Cities See Trend In Growth Of Backroom Latino Docs, Dentists


Newsweek reports on the growing issue of unlicensed Latin American doctors and dentist practicing out of back rooms in America, serving a largely Hispanic clientele. In recent years, in cities across the country, authorities have prosecuted dozens of unlicensed dentists and doctors. Many are charlatans, preying on the undocumented and uninsured. But at least some are legitimately trained medical professionals who say that language barriers, the high cost of licensing exams, and, in some cases, the need to repeat years of medical school have left legitimate practice out of their reach.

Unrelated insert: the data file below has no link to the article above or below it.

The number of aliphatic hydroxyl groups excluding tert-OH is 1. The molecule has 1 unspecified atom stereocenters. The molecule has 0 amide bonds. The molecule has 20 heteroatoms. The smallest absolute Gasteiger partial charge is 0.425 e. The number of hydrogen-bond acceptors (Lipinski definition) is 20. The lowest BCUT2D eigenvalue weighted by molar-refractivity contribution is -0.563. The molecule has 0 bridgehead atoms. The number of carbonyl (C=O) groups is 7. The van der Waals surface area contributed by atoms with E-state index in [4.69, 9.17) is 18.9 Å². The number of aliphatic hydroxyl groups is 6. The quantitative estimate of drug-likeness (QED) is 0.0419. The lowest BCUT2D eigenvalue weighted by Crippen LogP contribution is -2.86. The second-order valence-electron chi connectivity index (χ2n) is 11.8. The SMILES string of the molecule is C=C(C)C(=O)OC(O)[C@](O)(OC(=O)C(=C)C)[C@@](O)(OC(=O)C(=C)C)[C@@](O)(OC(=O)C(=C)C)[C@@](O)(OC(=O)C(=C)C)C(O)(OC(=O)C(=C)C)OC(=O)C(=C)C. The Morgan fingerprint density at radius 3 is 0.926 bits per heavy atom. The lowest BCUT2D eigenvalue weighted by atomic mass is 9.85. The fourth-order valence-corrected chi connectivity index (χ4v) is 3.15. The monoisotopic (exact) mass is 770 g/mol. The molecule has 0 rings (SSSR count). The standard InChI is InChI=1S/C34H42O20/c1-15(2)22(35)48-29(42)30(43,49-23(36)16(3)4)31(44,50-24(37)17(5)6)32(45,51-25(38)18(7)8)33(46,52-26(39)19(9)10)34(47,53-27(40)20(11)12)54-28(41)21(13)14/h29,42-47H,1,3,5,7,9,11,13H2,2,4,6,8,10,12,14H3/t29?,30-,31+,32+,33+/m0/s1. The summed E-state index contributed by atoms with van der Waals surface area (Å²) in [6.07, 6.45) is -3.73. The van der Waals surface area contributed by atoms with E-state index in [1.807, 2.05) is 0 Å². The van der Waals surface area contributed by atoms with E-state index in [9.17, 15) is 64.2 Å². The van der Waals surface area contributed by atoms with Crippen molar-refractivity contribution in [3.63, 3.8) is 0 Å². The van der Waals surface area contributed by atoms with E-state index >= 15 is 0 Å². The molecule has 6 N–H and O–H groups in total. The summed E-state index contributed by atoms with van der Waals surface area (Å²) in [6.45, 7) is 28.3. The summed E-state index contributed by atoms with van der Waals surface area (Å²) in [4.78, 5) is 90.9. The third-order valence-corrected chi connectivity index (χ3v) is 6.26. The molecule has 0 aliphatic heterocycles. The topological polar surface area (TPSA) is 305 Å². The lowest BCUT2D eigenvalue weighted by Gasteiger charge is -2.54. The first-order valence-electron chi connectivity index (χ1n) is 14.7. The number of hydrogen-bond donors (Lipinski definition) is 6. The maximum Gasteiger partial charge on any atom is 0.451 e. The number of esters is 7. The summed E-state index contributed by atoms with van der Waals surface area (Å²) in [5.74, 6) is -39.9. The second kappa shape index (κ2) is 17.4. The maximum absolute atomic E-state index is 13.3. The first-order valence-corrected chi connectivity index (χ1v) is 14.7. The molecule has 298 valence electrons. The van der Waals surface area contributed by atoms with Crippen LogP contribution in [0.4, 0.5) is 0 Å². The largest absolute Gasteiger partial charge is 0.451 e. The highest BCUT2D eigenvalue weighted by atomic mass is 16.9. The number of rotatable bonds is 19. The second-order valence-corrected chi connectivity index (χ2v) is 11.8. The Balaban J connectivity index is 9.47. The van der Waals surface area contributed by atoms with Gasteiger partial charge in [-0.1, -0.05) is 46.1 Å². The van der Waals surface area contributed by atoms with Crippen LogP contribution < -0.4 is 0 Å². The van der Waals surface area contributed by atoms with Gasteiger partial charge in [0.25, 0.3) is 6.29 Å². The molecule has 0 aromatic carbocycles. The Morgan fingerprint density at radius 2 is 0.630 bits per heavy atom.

There are more than 200,000 foreign-born and foreign-educated doctors legally practicing in the U.S.–that's 24 percent of all U.S. doctors. But the vast majority of those “international medical graduates” (IMGs) hail from India, China, and Russia. Practically none come from Latin America. In fact, of the 10 most common countries from which IMGs hail, not one is a Latin American country. Still, thousands of Latin America-trained dentists and doctors have immigrated to the United States, spurred by a demand for Spanish-speaking medical professionals here and a dearth of opportunity in their home countries. In Mexico, for example, approximately 12,000 new physicians graduate every year, and there are only approximately 4,500 residency training spots available.

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